For the second week running I have woken up with a strong sense of foreboding.
Last week D got his A/S Level results. If I tell you that his father was planning to take him down the job centre last Thursday afternoon it may be noted hopes were not high.
In the event the best I can say about them is that they weren't as bad as feared and he will be going back to school, but not to do any more maths. He should never have been doing maths A Level in the first place, but that was the result of 5 years not working as hard as he should have done, and although he ended up with 10 GSCE's in B and C grades, his A Level options were narrowed as he hadn't excelled in anything. Basically one of his B grades was in Maths and so he went for that and failed quite spectacularly. He is still on to get the grades he needs to go to the colleges he is interested in, but he really does have to pull his finger right out to do it.
Of course, everyone else's kids did brilliantly last week, and I have spent much time producing my 'sincere congratulations' responses. It reminded me of when D was a toddler and flatly refusing to learn to talk having worked out that all he had to do to get results was point to what he wanted and his devoted mum would provide. Meanwhile, every other child of comparable age appeared to be fluent in five different languages. And he was the last one to walk. Always was a lazy sod.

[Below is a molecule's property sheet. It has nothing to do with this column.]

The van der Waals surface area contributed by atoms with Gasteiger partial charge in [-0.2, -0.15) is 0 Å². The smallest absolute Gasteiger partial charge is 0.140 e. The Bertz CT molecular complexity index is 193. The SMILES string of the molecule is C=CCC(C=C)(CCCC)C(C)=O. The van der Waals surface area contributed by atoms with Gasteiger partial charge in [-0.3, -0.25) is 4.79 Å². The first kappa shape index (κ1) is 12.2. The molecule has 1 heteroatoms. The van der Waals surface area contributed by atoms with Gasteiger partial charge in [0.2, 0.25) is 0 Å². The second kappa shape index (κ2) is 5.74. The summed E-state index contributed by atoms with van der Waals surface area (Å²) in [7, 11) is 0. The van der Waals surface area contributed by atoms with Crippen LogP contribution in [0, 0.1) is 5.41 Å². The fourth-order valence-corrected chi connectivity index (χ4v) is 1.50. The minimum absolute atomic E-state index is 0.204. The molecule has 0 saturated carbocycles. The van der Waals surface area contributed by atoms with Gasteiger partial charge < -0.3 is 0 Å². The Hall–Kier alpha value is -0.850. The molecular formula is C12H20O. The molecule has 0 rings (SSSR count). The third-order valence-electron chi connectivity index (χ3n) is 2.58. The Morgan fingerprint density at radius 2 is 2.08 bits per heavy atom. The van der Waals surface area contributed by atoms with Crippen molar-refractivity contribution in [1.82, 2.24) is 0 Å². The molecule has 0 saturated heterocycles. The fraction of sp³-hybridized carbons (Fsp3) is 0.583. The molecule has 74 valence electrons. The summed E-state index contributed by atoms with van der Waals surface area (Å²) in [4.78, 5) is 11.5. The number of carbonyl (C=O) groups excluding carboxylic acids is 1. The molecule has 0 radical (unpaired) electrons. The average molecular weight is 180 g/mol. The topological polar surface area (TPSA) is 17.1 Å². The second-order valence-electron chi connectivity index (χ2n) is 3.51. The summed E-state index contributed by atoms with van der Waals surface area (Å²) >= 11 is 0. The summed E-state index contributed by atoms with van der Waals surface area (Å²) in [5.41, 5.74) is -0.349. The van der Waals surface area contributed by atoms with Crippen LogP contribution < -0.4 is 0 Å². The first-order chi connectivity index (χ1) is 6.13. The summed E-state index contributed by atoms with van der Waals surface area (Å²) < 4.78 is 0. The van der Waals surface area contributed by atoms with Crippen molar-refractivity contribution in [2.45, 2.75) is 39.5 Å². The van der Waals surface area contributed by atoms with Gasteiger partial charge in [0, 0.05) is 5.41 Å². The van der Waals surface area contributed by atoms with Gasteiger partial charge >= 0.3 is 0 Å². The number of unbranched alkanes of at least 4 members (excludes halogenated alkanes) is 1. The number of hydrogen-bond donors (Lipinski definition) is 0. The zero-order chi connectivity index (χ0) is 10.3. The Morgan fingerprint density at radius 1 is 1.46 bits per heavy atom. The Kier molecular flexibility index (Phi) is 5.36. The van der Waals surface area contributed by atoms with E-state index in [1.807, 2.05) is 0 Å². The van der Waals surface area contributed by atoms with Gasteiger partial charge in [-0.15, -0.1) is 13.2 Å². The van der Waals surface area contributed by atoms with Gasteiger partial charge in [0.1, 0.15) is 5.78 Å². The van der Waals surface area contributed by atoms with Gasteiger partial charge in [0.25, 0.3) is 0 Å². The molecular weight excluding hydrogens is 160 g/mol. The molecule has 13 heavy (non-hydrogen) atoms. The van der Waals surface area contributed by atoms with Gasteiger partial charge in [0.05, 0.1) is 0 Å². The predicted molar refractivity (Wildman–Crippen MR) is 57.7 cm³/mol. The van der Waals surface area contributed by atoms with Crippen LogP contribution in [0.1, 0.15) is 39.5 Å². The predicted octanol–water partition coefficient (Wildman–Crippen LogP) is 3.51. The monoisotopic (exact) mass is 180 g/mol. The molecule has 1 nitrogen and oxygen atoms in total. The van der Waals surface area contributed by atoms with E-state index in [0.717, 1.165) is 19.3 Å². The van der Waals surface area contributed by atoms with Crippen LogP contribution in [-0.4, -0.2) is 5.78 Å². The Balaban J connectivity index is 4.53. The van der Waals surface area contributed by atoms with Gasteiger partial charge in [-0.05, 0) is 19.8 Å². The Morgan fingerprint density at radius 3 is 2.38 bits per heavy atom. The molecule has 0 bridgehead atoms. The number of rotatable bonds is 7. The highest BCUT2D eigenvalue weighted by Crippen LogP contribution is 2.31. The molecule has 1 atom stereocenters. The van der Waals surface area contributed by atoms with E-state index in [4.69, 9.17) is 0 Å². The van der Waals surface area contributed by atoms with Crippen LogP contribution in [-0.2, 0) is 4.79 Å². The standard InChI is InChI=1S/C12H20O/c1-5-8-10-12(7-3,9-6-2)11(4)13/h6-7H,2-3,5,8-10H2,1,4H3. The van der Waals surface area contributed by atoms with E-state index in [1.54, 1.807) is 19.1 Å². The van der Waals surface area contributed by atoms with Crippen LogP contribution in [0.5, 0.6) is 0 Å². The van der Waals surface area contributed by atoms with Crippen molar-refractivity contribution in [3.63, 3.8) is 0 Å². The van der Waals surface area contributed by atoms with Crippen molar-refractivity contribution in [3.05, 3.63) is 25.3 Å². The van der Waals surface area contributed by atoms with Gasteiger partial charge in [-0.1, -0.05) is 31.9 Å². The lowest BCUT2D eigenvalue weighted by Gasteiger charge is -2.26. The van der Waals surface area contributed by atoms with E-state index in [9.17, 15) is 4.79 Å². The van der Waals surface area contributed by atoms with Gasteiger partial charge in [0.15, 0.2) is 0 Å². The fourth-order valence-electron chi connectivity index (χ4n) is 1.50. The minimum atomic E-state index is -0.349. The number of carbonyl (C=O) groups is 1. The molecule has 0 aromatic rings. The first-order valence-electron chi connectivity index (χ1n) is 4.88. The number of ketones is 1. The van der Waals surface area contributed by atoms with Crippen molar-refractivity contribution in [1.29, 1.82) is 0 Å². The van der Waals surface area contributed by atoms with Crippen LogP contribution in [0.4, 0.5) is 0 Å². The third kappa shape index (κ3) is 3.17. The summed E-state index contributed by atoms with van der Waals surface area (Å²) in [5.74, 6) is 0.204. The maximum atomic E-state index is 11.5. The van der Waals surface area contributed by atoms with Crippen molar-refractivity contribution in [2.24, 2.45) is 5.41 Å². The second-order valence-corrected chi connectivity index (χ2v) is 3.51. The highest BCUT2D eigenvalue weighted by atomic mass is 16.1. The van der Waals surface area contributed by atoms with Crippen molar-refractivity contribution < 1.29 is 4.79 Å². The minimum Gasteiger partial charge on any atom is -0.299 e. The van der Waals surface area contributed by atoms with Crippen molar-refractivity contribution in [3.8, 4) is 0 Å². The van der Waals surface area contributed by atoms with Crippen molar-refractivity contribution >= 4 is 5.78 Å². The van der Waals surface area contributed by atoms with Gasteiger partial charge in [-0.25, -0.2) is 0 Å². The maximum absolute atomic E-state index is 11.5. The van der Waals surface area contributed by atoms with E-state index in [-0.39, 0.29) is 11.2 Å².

It didn't help either that we were subjected on TV and radio to the annual 'record results achieved at A Level' news. Not in this household they weren't! By contrast this morning there seems to be some kind of debate going on about 'How is it 40% of kids are leaving school at 16 without 5 good GSCE's?' I really should turn that radio off.
I kind of hoped that J, seeing D's GSCE results, would work really hard this past year to make sure he didn't end up in the same position. However........
J announced last night he would go into school to get the results about 11. ELEVEN????!!!! Because he doesn't want to get up in what in teenage speak is 'early'. Never mind how his poor mother will be suffering in the meantime. If I know what we are up against I can deal with it....it's the not knowing I find so difficult.
It is going to be a long day.
Blinded - *The Blind Girl in Hiroshima* (1963) Photograph by *Christer Strömholm*
2 hours ago